"The history of my literary production is the history of my core themes ["Stoffe"], although themes are [but] the transformation of impressions."-So goes the opening line in Dürrenmatt's short essay Dokument of 1964, introducing a key concern with which he grappled until the end of his life: how closely are literary themes and motifs linked to an author's own life, how does imagination fit in? In his Dokument piece, Dürrenmatt describes his childhood in Konolfingen, a village in the Emmental region, unearthing the roots for such motifs as the grotto and the labyrinth. Other motifs, too, hark back to his childhood: an interest in astronomy, Greek mythology and Biblical sources.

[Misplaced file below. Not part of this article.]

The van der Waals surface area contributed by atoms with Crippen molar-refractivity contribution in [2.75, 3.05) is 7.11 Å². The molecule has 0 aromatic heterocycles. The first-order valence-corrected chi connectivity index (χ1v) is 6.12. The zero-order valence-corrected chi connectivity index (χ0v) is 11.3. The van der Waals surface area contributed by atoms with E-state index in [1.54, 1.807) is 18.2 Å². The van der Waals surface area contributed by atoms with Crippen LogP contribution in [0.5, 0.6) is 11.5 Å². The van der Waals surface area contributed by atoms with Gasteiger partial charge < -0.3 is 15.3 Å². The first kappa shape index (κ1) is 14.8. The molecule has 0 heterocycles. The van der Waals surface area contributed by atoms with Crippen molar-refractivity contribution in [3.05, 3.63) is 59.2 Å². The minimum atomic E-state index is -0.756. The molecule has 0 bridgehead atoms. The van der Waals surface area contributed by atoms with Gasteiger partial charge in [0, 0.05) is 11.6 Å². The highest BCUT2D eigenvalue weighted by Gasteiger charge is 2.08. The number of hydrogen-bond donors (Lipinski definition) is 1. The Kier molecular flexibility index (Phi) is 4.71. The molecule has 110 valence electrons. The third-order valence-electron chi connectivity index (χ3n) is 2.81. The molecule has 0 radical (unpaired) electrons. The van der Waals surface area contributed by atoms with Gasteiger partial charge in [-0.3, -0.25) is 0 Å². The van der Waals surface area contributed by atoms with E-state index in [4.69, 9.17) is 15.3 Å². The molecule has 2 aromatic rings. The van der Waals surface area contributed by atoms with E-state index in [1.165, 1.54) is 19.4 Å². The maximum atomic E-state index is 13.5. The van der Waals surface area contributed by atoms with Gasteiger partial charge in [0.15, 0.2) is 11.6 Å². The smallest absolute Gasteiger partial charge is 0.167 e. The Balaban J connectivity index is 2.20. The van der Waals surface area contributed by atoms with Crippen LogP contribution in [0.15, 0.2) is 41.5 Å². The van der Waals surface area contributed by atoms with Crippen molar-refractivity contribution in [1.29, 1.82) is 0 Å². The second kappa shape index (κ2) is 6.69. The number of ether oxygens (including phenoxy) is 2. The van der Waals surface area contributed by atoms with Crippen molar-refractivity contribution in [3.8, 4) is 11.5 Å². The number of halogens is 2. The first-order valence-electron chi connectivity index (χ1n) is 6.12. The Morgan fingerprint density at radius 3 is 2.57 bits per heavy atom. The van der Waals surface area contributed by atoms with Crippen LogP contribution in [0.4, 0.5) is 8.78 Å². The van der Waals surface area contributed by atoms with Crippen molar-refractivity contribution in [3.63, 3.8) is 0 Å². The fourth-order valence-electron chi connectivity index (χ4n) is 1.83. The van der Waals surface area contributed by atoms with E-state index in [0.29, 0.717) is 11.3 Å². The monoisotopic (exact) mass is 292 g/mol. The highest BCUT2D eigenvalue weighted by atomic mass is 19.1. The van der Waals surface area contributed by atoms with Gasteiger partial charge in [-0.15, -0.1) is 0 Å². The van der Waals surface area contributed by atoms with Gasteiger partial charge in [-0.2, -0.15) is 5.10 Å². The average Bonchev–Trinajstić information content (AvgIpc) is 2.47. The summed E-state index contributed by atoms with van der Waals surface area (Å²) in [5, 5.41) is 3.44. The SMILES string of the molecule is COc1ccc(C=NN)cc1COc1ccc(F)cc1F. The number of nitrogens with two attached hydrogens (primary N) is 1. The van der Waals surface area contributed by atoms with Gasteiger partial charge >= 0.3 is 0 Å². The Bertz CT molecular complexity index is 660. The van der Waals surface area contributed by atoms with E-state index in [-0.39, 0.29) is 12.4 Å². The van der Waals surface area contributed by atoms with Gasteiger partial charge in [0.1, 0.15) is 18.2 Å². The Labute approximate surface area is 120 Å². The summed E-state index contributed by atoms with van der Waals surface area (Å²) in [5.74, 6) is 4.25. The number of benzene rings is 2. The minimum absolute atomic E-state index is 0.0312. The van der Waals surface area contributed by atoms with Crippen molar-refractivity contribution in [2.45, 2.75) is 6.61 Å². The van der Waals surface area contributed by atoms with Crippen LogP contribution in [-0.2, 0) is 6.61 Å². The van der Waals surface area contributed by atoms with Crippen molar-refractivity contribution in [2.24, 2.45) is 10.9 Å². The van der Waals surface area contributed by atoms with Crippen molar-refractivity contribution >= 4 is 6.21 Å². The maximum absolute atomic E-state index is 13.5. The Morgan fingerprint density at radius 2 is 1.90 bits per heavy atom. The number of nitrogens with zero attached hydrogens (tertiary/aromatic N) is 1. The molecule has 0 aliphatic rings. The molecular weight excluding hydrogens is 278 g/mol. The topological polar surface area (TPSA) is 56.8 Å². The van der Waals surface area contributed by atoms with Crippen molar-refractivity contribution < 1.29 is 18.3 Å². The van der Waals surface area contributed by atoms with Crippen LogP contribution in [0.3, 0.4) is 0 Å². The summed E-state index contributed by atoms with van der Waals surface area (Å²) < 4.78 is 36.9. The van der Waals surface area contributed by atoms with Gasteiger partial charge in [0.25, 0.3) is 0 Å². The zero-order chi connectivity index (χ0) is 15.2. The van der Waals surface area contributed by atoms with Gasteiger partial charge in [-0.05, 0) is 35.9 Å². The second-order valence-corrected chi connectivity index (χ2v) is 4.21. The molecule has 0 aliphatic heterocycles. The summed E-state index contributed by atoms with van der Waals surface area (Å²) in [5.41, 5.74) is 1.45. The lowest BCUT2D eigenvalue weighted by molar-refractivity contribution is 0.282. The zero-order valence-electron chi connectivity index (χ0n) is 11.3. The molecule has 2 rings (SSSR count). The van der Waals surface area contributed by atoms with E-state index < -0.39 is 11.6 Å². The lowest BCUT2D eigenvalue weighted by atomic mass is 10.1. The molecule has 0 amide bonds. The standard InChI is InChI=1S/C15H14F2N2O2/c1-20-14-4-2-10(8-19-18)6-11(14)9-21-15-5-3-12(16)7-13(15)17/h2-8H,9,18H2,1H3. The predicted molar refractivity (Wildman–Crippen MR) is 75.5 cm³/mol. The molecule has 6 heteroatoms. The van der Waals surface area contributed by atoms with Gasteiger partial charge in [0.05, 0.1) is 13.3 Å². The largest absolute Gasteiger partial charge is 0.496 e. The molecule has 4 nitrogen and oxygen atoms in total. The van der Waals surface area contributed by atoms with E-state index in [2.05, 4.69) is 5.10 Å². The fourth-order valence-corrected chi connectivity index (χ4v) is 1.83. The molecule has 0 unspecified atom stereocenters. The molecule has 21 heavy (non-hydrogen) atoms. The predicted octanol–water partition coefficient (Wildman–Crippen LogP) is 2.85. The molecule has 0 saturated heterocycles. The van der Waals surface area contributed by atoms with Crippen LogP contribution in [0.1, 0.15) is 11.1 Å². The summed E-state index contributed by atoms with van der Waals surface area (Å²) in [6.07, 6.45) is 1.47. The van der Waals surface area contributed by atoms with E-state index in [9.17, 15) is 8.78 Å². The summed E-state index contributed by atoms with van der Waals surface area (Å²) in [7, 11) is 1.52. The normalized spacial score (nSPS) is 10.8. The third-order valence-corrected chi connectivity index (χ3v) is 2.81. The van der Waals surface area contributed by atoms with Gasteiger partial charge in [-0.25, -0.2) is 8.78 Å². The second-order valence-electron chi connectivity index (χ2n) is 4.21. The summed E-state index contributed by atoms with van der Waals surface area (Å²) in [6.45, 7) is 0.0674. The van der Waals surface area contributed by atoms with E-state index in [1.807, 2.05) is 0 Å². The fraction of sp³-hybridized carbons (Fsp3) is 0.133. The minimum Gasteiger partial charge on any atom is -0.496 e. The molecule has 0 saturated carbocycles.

A two-volume oeuvre-Labyrinth: Stoffe I-III (1981-1990) and Turmbau: Stoffe IV-IX (1990)-gives us an overview of Dürrenmatt's life, especially as a child in the Emmental and as a student in Bern. These writings combine autobiographical material with the reintroduction of old core themes-themes he never got around to handling and that, in retrospect, he deals with somewhat sketchily (e.g. Stoffe III: The Rebel) or else in great depth (e.g. Stoffe I: The Winter War in Tibet). The published works comprising the Stoffe volumes are culled from over 20,000 manuscripts bearing witness to Dürrenmatt's ever more problematic struggle to depict his life history in all truth.
In addition, countless essays produced by the author during the 1970s and ‘80s should be seen in the light of his Stoffe project. Many feature autobiographical passages, notably The Collaborator (1976) and Connections: Essay on Israel (1975).